Ferrari now Formula 1's benchmark engine - Red Bull boss Horner

Ben Anderson
Autosport
Ferrari now F1's benchmark engine - Horner
Ferrari now F1's benchmark engine - Horner

Red Bull team boss Christian Horner believes Ferrari's 2018 Formula 1 engine is now the best on the grid.

Mercedes has set the standard for F1's V6 hybrid engine manufacturers since 2014, but Lewis Hamilton suggested earlier this season that Ferrari had eliminated the deficit with winter updates.

Ferrari introduced its first in-season engine update for June's Canadian Grand Prix, while Mercedes delayed its own upgrade until the French GP after discovering reliability problems on its dyno.

Hamilton and the Ferraris of Sebastian Vettel and Kimi Raikkonen qualified within a tenth of each other at the recent British Grand Prix, while Max Verstappen was seven tenths off the pace in the best Red Bull-Renault on what Horner feels is one of the most engine-sensitive circuits on the calendar under the current aerodynamic regulations, which have turned previously challenging corners such as Copse into flat-out blasts.

But Horner said the improved pace of Ferrari customer teams Haas and Sauber, which qualified best of the midfield runners at Silverstone, suggested Ferrari has now pulled ahead of Mercedes in the engine stakes.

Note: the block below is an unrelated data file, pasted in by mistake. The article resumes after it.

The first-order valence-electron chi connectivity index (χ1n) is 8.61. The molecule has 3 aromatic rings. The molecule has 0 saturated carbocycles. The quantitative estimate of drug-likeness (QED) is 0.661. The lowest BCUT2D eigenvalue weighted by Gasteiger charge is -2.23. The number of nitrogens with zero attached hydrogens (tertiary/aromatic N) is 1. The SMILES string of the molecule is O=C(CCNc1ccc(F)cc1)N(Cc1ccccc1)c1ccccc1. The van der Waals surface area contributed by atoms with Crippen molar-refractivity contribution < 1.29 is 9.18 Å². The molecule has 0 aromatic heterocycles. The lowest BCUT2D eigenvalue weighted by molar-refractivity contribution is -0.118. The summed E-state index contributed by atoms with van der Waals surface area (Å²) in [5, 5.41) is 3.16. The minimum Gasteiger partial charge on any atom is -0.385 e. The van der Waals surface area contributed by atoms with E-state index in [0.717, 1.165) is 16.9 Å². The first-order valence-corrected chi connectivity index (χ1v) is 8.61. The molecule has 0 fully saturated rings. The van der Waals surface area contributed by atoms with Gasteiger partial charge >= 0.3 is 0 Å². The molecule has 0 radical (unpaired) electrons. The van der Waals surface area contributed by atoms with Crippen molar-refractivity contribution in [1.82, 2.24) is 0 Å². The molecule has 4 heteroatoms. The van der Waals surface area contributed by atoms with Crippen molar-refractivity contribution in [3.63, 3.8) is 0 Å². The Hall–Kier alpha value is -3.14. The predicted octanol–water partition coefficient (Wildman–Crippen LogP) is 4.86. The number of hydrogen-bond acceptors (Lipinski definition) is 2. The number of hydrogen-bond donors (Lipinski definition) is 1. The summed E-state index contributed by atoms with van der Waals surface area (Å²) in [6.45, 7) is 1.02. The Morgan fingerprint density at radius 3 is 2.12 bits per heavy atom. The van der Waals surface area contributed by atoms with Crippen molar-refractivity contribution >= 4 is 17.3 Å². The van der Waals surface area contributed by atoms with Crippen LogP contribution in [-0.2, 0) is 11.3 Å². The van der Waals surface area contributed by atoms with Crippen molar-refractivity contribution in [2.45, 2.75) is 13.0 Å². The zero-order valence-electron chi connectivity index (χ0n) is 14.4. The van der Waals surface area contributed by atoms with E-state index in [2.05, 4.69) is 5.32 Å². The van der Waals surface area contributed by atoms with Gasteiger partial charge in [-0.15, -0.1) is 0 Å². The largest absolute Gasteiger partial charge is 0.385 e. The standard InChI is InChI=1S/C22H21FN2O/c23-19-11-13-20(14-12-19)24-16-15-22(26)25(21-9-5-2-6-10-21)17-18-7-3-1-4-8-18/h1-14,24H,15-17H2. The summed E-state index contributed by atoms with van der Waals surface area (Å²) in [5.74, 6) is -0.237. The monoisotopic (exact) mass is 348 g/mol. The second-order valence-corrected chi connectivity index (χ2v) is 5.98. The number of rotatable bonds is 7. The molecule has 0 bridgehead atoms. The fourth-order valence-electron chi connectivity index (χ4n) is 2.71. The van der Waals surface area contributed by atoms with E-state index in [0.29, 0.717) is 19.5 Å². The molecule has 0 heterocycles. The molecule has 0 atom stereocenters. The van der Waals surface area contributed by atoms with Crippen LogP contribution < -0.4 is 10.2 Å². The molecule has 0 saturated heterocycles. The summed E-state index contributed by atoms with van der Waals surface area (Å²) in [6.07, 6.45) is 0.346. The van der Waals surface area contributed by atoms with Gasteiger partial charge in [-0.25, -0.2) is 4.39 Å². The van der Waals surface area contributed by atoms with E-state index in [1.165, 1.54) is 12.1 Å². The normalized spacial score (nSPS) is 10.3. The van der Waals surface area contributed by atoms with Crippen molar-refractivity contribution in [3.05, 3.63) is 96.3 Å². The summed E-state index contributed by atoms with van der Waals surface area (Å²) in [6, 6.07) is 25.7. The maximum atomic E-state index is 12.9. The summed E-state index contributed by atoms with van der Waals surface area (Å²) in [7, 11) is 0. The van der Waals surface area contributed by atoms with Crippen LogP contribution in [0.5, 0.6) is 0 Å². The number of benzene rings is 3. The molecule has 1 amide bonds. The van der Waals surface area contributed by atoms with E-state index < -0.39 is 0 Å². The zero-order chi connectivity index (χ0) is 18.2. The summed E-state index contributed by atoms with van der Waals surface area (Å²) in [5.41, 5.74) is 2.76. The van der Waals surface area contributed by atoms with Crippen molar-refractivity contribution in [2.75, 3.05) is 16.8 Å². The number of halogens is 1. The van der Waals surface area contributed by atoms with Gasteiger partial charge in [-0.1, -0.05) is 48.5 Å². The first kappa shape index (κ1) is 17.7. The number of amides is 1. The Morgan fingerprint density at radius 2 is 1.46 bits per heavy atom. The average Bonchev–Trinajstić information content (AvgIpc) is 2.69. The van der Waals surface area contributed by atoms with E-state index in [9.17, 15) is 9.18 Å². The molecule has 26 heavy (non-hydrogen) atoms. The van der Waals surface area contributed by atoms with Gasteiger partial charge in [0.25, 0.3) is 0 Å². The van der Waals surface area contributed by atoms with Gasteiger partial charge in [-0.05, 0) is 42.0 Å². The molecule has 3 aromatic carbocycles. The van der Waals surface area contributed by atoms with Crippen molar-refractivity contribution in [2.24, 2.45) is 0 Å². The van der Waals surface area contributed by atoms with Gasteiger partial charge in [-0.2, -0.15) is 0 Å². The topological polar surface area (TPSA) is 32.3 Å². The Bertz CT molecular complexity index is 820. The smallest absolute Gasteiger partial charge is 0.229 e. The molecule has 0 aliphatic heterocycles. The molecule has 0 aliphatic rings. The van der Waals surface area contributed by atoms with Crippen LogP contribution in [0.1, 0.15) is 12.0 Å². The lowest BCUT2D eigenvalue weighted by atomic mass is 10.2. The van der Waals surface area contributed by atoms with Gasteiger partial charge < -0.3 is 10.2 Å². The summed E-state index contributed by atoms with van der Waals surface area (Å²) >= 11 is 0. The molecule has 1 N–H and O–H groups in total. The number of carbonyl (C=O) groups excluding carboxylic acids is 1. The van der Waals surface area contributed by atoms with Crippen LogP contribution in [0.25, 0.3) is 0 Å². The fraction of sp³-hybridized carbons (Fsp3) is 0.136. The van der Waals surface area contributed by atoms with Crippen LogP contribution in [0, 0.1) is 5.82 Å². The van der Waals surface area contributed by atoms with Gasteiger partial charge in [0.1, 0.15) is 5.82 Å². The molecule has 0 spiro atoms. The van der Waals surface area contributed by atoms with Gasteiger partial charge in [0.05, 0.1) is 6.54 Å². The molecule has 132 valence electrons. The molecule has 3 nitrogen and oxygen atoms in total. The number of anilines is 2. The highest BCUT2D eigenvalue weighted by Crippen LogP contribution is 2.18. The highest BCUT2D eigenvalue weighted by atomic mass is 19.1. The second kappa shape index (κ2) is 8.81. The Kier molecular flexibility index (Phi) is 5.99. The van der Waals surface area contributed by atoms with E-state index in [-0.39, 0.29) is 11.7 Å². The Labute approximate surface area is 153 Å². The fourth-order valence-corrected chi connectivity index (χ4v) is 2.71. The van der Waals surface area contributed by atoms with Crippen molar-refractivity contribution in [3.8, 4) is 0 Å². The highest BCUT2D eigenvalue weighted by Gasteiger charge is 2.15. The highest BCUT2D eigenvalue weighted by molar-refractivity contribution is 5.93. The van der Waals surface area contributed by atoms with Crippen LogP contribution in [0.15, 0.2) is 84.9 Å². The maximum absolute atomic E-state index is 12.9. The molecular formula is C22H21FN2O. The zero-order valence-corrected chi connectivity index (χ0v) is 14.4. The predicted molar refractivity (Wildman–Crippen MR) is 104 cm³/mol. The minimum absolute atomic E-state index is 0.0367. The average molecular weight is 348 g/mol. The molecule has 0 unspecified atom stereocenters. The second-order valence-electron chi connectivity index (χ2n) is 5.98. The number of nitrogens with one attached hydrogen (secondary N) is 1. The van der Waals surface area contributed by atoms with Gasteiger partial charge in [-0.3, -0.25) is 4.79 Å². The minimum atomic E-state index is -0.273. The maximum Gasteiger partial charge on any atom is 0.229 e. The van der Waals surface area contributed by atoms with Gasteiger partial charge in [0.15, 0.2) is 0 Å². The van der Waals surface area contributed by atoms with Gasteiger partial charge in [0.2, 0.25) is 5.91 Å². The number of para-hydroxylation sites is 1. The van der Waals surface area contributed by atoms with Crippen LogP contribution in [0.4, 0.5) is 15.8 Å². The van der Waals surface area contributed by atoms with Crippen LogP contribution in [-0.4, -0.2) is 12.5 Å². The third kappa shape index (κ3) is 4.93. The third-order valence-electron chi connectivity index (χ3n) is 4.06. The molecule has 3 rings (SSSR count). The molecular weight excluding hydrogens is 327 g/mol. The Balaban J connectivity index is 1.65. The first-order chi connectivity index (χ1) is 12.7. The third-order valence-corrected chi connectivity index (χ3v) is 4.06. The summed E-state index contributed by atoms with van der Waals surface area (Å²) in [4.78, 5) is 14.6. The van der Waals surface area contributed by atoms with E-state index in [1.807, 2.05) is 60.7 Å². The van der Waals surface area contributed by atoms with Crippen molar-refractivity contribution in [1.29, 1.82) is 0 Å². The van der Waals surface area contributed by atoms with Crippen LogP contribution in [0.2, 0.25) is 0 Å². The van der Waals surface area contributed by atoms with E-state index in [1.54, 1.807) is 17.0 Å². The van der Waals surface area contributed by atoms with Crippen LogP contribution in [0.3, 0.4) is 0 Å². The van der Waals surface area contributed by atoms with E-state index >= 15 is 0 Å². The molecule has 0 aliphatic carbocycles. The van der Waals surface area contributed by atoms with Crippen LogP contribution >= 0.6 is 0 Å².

"I think it's setting the benchmark now," said Horner, when asked by Autosport whether he thought the Ferrari engine was now the best in F1.

"You can see with Haas and Sauber as well having made good gains."

Ferrari now F1's benchmark engine - Horner
Ferrari now F1's benchmark engine - Horner

After struggling to fight Raikkonen's Ferrari during the race at Silverstone, Verstappen described the power deficit of the Renault engine as "tragic" and "like driving in a different series".

He reckons Renault is about 70-80bhp down on the top manufacturers, equating to roughly a second per lap of Silverstone.

Red Bull will switch to Honda engines for 2019, but Toro Rosso driver Pierre Gasly feels the Japanese manufacturer is also about a second behind the leading opposition.

Asked if swapping one deficit for a roughly equitable one was a concern for his team, Horner said Honda's plan for future development would be key.

"You can see the situation between the engines is very similar at the moment, and it's all about the potential development," Horner said.

"This weekend has been a very tough weekend for Renault, and it just very clearly defines where the level is at - you can't hide behind the statistics of what we've seen.

"There is a gap to fill. In Honda, we have a lot of belief in what they have coming in the pipeline."

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